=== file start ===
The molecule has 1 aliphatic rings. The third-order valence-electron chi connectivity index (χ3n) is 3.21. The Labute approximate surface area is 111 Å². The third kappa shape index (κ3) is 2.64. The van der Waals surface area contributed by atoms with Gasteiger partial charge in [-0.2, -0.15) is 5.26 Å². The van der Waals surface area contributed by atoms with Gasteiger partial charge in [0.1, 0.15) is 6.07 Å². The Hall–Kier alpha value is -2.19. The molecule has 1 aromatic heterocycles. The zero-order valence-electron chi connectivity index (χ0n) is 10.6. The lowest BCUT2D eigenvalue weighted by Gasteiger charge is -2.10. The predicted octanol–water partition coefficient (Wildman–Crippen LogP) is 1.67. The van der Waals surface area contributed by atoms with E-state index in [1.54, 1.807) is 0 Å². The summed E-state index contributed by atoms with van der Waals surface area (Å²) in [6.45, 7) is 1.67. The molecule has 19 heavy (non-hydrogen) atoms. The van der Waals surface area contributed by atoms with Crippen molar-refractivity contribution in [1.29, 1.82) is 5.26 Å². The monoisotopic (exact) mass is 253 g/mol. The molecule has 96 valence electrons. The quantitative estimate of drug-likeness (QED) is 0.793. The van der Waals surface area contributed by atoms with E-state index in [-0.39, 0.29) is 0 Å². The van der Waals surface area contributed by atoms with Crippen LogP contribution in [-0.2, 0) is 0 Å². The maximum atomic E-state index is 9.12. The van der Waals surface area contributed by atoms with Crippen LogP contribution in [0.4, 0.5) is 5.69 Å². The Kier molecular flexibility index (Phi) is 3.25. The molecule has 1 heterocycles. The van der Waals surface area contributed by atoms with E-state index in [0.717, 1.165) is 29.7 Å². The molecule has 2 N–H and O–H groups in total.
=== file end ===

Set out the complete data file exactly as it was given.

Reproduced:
The molecule has 1 aliphatic rings. The third-order valence-electron chi connectivity index (χ3n) is 3.21. The Labute approximate surface area is 111 Å². The third kappa shape index (κ3) is 2.64. The van der Waals surface area contributed by atoms with Gasteiger partial charge in [-0.2, -0.15) is 5.26 Å². The van der Waals surface area contributed by atoms with Gasteiger partial charge in [0.1, 0.15) is 6.07 Å². The Hall–Kier alpha value is -2.19. The molecule has 1 aromatic heterocycles. The zero-order valence-electron chi connectivity index (χ0n) is 10.6. The lowest BCUT2D eigenvalue weighted by Gasteiger charge is -2.10. The predicted octanol–water partition coefficient (Wildman–Crippen LogP) is 1.67. The van der Waals surface area contributed by atoms with E-state index in [1.54, 1.807) is 0 Å². The summed E-state index contributed by atoms with van der Waals surface area (Å²) in [6.45, 7) is 1.67. The molecule has 19 heavy (non-hydrogen) atoms. The van der Waals surface area contributed by atoms with Crippen molar-refractivity contribution in [1.29, 1.82) is 5.26 Å². The monoisotopic (exact) mass is 253 g/mol. The molecule has 96 valence electrons. The quantitative estimate of drug-likeness (QED) is 0.793. The van der Waals surface area contributed by atoms with E-state index in [-0.39, 0.29) is 0 Å². The van der Waals surface area contributed by atoms with Crippen LogP contribution in [-0.2, 0) is 0 Å². The maximum atomic E-state index is 9.12. The van der Waals surface area contributed by atoms with Crippen LogP contribution in [0.4, 0.5) is 5.69 Å². The Kier molecular flexibility index (Phi) is 3.25. The molecule has 1 heterocycles. The van der Waals surface area contributed by atoms with E-state index in [0.717, 1.165) is 29.7 Å². The molecule has 2 N–H and O–H groups in total.